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Who really wrote Shakespeare’s plays? In this vivid drama from Roland Emmerich, mystery swirls around the authorship of classic plays, as the back-stabbing theatre world intersects with political intrigue at the court of Elizabeth I.
British | Period Piece | ThrillerPROGRAMMER’S NOTE For decades, scholars and intellectuals have debated a question that haunts the history of English literature: were the works of William Shakespeare written by Shakespeare himself? Theories abound — some credit Shakespeare’s plays to famed contemporaries Francis Bacon and Christopher Marlowe — but the reigning true author among Shakespeare revisionists remains Edward de Vere, Earl of Oxford. De Vere’s reputation as a highly skilled poet and playwright, and his close ties to Queen Elizabeth I, place him at the centre of a controversy that has altered the way many view both a literary legacy and the history of the English royal court.
Roland Emmerich’s historical thriller Anonymous takes the question of Shakespearean authorship and weaves it into the story of the Essex Rebellion in the court of Elizabeth I. Emmerich — best known for his disaster blockbusters — sees the story of de Vere as part of the larger scheme of political intrigue, romantic scandal and betrayal that threatened Elizabeth’s reign even in its final years. Recreating seventeenth-century London with the full arsenal of cinematic magic at his disposal, Emmerich crafts a complex historical world against which the most salacious drama of the period plays out.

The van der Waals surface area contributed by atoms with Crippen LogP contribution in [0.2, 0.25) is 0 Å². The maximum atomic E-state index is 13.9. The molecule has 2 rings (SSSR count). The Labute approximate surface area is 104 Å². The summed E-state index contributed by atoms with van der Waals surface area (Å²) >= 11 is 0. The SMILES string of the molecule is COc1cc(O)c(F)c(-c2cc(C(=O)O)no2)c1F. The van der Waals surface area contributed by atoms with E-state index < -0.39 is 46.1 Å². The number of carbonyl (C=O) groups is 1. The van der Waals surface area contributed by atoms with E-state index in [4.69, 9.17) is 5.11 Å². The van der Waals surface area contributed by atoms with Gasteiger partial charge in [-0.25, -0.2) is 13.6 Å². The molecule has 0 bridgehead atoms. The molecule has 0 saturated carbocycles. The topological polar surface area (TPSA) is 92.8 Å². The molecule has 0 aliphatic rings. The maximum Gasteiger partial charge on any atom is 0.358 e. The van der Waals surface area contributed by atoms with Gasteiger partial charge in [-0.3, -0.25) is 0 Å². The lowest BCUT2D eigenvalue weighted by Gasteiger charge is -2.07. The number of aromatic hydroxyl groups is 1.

Emmerich and screenwriter John Orloff take the mysterious circumstances of de Vere’s birth, as well as the rumours surrounding his possible affair with Queen Elizabeth, as the motivation behind the playwright’s place as a political tool in the Essex plot to claim the throne. Rhys Ifans — an indispensible supporting player in so many films — makes a star turn as de Vere, matched by a cast of renowned English actors that includes both Vanessa Redgrave and her daughter Joely Richardson as Queen Elizabeth, David Thewlis as the scheming William Cecil, Rafe Spall as a brash young Shakespeare and Derek Jacobi, who delivers the film’s prologue from a contemporary London theatre.
An ambitious period film from a blockbuster director, Anonymous takes audiences back to a time when the London stage was a political battlefield on which dramas greater than the plays themselves were acted out by some of the most powerful figures in English history. SCREENING TIMES Sunday September 11 Visa Screening Room (Elgin) 9:00pm Monday September 12 Winter Garden Theatre 4:30pm Saturday September 17 Scotiabank Theatre 2 11:45am Principal Cast:Rhys Ifans, Vanessa Redgrave, Joely Richardson, David Thewils, Xavier Samuel, Sebastian Armesto, Rafe Spall
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